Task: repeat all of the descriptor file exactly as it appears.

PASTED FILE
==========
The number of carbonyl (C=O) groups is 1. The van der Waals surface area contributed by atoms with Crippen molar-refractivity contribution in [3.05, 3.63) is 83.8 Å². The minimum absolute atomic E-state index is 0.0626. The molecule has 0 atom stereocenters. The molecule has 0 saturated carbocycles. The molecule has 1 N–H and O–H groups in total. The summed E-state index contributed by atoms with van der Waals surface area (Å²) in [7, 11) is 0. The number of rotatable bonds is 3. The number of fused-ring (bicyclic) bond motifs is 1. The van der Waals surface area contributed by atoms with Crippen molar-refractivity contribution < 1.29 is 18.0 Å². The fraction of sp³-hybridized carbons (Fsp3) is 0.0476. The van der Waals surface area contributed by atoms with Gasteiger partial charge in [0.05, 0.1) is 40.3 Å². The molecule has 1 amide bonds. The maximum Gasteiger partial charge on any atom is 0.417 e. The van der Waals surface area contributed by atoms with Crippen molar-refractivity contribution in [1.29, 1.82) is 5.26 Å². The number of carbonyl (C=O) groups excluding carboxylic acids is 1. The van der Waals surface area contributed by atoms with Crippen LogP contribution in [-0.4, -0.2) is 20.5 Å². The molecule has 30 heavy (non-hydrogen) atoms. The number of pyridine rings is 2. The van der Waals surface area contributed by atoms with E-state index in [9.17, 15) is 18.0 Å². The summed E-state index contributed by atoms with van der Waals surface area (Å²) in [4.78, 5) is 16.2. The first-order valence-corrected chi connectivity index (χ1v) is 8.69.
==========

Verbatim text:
The number of carbonyl (C=O) groups is 1. The van der Waals surface area contributed by atoms with Crippen molar-refractivity contribution in [3.05, 3.63) is 83.8 Å². The minimum absolute atomic E-state index is 0.0626. The molecule has 0 atom stereocenters. The molecule has 0 saturated carbocycles. The molecule has 1 N–H and O–H groups in total. The summed E-state index contributed by atoms with van der Waals surface area (Å²) in [7, 11) is 0. The number of rotatable bonds is 3. The number of fused-ring (bicyclic) bond motifs is 1. The van der Waals surface area contributed by atoms with Crippen molar-refractivity contribution < 1.29 is 18.0 Å². The fraction of sp³-hybridized carbons (Fsp3) is 0.0476. The van der Waals surface area contributed by atoms with Gasteiger partial charge in [0.05, 0.1) is 40.3 Å². The molecule has 1 amide bonds. The maximum Gasteiger partial charge on any atom is 0.417 e. The van der Waals surface area contributed by atoms with Crippen molar-refractivity contribution in [1.29, 1.82) is 5.26 Å². The number of carbonyl (C=O) groups excluding carboxylic acids is 1. The van der Waals surface area contributed by atoms with Crippen LogP contribution in [-0.4, -0.2) is 20.5 Å². The molecule has 30 heavy (non-hydrogen) atoms. The number of pyridine rings is 2. The van der Waals surface area contributed by atoms with E-state index in [9.17, 15) is 18.0 Å². The summed E-state index contributed by atoms with van der Waals surface area (Å²) in [4.78, 5) is 16.2. The first-order valence-corrected chi connectivity index (χ1v) is 8.69.